Twice a week, I teach college communication classes. I’ve been doing it since Matthew was a baby, so I could freelance, but still have a steady source of income and work (and distraction from the never-ending needs that a baby usually has). While I don’t love the fight for a campus parking spot, some of the dry material I’m contracted to cover, or the grading of sometimes poorly-written papers, I love that there is information I have that I’m able to share with people who have a real desire and need for that information.
Every semester, I tell my students the story about my first job. I graduated from Penn State with a degree in Speech Communication and a dream of working for an advertising agency in New York City. It was mid-recession, so it took me a few months, but I found my dream job – working as an assistant at a large, high-profile advertising agency in New York.
And I hated it.
I hated the 90-minute commute each way and the trudge through Port Authority with the other miserable people who were getting off the bus. I hated the smelly walk up 8th Avenue, I hated my boss, who gave me work to do without explaining anything about it, and who condescendingly handed me extra cash to “get something for myself” when I went to the company cafeteria to fetch coffee for her meetings. I hated the people I worked with. I hated that I got home after 7:00 p.m. every night and felt the need to go for a run as soon as I did, just to burn off the stress of the day.
I stuck it out for four months, until I was able to get a fellowship that covered the cost graduate school, which bought me an extra year and a half to figure out what the heck I was going to do with my life now that the reality of my dream turned out to be a bit of a nightmare.
As I’m telling my students this story, they tend to look at me, dumbfounded – like, why would our professor, who is supposed to be encouraging us and our dreams, be telling us about her awful first job??
And I always tell them, I’m GLAD I had that awful job. I’m glad I had a job in the city, worked in advertising, did precisely what I thought I wanted to do. Because if I hadn’t, maybe I’d be standing in front of these classes, telling them they should pursue their dreams because I didn’t. I’m glad I can tell them that THIS is the time to be doing what they want to do. From where I stand now, I know that when you have a dream come true and it doesn’t look like a dream anymore, it’s time to find a new dream. From where I stand, I know that if I HADN’T pursued the dream I had, it would be a whole lot tougher to try and do that now. I’m not saying it can’t be done, but I’m saying that going after a fantasy in your 20s, before you have a mortgage, car payments and kids, is a whole lot easier than doing it later, especially if that dream turns out to be something you never really wanted in the first place.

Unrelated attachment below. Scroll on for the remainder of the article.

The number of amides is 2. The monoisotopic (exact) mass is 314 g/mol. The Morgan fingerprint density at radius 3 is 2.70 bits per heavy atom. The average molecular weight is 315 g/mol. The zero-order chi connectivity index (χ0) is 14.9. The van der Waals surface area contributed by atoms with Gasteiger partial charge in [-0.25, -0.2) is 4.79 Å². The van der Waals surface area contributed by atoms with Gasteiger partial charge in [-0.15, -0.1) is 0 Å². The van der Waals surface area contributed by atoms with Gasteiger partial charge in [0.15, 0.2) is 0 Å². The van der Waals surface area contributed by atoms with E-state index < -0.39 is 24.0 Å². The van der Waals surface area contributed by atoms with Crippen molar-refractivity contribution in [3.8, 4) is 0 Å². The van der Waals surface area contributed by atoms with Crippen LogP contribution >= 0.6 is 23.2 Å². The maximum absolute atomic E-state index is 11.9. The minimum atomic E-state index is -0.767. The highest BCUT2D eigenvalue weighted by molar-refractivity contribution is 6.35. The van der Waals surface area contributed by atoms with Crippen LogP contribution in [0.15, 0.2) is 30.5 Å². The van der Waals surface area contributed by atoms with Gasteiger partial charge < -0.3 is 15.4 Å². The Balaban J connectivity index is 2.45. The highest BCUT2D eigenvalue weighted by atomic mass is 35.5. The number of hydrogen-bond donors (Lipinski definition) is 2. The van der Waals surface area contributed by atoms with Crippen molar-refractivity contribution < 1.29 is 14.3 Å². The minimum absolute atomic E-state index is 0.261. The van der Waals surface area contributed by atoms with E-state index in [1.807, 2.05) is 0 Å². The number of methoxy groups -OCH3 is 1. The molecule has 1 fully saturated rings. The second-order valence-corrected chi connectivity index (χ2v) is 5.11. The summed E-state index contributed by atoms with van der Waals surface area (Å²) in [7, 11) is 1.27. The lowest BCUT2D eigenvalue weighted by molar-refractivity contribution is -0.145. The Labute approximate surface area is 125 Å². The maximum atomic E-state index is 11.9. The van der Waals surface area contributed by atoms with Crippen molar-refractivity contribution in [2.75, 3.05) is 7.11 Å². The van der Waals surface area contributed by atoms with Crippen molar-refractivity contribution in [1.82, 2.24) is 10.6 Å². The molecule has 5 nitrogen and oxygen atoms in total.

My story has a happy ending, and that’s also something I stress to my students. While I was in graduate school, I took a public relations class, loved it, did an internship and loved that – I’d figured out what I really wanted to do. I spent 10 years working in public relations in jobs I enjoyed, and then when I had my first child, started doing freelance PR and teaching.
It turns out that my dream wasn’t what I thought it was. But I’m glad the detour took me to the dream I’m living now.